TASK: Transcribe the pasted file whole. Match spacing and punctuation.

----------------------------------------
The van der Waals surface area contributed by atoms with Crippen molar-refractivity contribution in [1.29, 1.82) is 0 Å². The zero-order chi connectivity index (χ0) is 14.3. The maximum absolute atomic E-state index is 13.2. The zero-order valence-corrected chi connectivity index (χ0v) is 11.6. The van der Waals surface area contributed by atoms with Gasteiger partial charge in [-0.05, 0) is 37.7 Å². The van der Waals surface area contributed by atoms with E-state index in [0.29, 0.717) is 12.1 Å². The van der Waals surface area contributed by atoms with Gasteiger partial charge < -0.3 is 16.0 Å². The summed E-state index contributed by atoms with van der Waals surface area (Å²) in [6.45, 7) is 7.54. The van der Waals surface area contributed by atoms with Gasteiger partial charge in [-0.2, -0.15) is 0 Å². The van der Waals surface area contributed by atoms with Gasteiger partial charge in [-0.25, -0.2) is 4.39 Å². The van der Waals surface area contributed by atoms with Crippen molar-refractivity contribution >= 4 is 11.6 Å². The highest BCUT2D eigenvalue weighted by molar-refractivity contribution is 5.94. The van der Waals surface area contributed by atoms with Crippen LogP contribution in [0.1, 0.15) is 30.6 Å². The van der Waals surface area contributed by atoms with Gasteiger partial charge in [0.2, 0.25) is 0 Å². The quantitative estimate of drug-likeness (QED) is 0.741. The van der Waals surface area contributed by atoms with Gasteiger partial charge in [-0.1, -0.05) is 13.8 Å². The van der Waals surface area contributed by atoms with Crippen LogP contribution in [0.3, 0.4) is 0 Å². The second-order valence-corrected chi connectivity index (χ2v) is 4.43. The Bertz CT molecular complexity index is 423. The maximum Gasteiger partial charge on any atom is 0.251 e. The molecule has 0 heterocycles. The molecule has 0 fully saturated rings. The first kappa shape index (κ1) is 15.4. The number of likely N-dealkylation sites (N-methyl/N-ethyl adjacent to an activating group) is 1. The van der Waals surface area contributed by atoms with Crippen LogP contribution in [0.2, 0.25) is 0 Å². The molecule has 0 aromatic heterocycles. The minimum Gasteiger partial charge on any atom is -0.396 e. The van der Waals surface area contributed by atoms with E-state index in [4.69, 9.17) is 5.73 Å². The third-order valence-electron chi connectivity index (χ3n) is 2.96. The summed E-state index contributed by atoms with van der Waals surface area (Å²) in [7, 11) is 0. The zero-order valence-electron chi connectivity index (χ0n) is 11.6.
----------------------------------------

The van der Waals surface area contributed by atoms with Crippen molar-refractivity contribution in [1.29, 1.82) is 0 Å². The zero-order chi connectivity index (χ0) is 14.3. The maximum absolute atomic E-state index is 13.2. The zero-order valence-corrected chi connectivity index (χ0v) is 11.6. The van der Waals surface area contributed by atoms with Gasteiger partial charge in [-0.05, 0) is 37.7 Å². The van der Waals surface area contributed by atoms with E-state index in [0.29, 0.717) is 12.1 Å². The van der Waals surface area contributed by atoms with Gasteiger partial charge < -0.3 is 16.0 Å². The summed E-state index contributed by atoms with van der Waals surface area (Å²) in [6.45, 7) is 7.54. The van der Waals surface area contributed by atoms with Gasteiger partial charge in [-0.2, -0.15) is 0 Å². The van der Waals surface area contributed by atoms with Gasteiger partial charge in [-0.25, -0.2) is 4.39 Å². The van der Waals surface area contributed by atoms with Crippen molar-refractivity contribution >= 4 is 11.6 Å². The highest BCUT2D eigenvalue weighted by molar-refractivity contribution is 5.94. The van der Waals surface area contributed by atoms with Crippen LogP contribution in [0.1, 0.15) is 30.6 Å². The van der Waals surface area contributed by atoms with Gasteiger partial charge in [0.2, 0.25) is 0 Å². The quantitative estimate of drug-likeness (QED) is 0.741. The van der Waals surface area contributed by atoms with Gasteiger partial charge in [-0.1, -0.05) is 13.8 Å². The van der Waals surface area contributed by atoms with Crippen LogP contribution in [0.3, 0.4) is 0 Å². The second-order valence-corrected chi connectivity index (χ2v) is 4.43. The Bertz CT molecular complexity index is 423. The maximum Gasteiger partial charge on any atom is 0.251 e. The molecule has 0 heterocycles. The molecule has 0 fully saturated rings. The first kappa shape index (κ1) is 15.4. The number of likely N-dealkylation sites (N-methyl/N-ethyl adjacent to an activating group) is 1. The van der Waals surface area contributed by atoms with Crippen LogP contribution in [0.2, 0.25) is 0 Å². The molecule has 0 aromatic heterocycles. The minimum Gasteiger partial charge on any atom is -0.396 e. The van der Waals surface area contributed by atoms with E-state index in [4.69, 9.17) is 5.73 Å². The third-order valence-electron chi connectivity index (χ3n) is 2.96. The summed E-state index contributed by atoms with van der Waals surface area (Å²) in [7, 11) is 0. The zero-order valence-electron chi connectivity index (χ0n) is 11.6.